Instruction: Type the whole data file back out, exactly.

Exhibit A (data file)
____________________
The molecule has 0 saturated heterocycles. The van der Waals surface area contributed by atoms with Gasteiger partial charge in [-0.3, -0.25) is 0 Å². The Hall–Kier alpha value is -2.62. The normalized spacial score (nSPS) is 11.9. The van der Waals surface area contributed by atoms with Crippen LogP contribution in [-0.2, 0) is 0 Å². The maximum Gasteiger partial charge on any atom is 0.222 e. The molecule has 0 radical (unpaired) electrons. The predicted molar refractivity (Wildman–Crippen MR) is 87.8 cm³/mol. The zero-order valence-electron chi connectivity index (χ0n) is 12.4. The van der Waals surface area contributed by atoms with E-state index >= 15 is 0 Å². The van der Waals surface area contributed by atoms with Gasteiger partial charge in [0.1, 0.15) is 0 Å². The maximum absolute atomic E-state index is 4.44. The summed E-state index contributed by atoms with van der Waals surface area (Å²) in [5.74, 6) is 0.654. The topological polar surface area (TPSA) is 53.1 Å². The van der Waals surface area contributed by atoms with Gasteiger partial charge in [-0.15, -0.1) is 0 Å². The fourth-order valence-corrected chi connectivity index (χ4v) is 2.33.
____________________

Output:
The molecule has 0 saturated heterocycles. The van der Waals surface area contributed by atoms with Gasteiger partial charge in [-0.3, -0.25) is 0 Å². The Hall–Kier alpha value is -2.62. The normalized spacial score (nSPS) is 11.9. The van der Waals surface area contributed by atoms with Crippen LogP contribution in [-0.2, 0) is 0 Å². The maximum Gasteiger partial charge on any atom is 0.222 e. The molecule has 0 radical (unpaired) electrons. The predicted molar refractivity (Wildman–Crippen MR) is 87.8 cm³/mol. The zero-order valence-electron chi connectivity index (χ0n) is 12.4. The van der Waals surface area contributed by atoms with E-state index >= 15 is 0 Å². The van der Waals surface area contributed by atoms with Gasteiger partial charge in [0.1, 0.15) is 0 Å². The maximum absolute atomic E-state index is 4.44. The summed E-state index contributed by atoms with van der Waals surface area (Å²) in [5.74, 6) is 0.654. The topological polar surface area (TPSA) is 53.1 Å². The van der Waals surface area contributed by atoms with Gasteiger partial charge in [-0.15, -0.1) is 0 Å². The fourth-order valence-corrected chi connectivity index (χ4v) is 2.33.